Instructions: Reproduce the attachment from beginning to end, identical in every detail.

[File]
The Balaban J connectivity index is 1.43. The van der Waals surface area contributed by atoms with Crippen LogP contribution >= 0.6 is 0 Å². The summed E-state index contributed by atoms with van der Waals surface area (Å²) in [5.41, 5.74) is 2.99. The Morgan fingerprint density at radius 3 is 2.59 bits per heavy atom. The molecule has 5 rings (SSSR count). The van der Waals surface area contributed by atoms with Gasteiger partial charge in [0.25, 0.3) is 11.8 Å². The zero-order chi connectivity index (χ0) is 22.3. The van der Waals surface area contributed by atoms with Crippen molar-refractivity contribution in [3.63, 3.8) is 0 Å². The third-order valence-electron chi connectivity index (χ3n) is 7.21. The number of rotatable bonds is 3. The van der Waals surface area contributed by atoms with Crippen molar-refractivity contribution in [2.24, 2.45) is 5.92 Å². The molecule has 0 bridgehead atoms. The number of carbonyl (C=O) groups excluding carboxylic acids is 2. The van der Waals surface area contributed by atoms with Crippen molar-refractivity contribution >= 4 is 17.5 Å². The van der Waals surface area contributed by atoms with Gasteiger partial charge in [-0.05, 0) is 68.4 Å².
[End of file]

The Balaban J connectivity index is 1.43. The van der Waals surface area contributed by atoms with Crippen LogP contribution >= 0.6 is 0 Å². The summed E-state index contributed by atoms with van der Waals surface area (Å²) in [5.41, 5.74) is 2.99. The Morgan fingerprint density at radius 3 is 2.59 bits per heavy atom. The molecule has 5 rings (SSSR count). The van der Waals surface area contributed by atoms with Gasteiger partial charge in [0.25, 0.3) is 11.8 Å². The zero-order chi connectivity index (χ0) is 22.3. The van der Waals surface area contributed by atoms with Crippen molar-refractivity contribution in [3.63, 3.8) is 0 Å². The third-order valence-electron chi connectivity index (χ3n) is 7.21. The number of rotatable bonds is 3. The van der Waals surface area contributed by atoms with Crippen molar-refractivity contribution in [2.24, 2.45) is 5.92 Å². The molecule has 0 bridgehead atoms. The number of carbonyl (C=O) groups excluding carboxylic acids is 2. The van der Waals surface area contributed by atoms with Crippen molar-refractivity contribution >= 4 is 17.5 Å². The van der Waals surface area contributed by atoms with Gasteiger partial charge in [-0.05, 0) is 68.4 Å².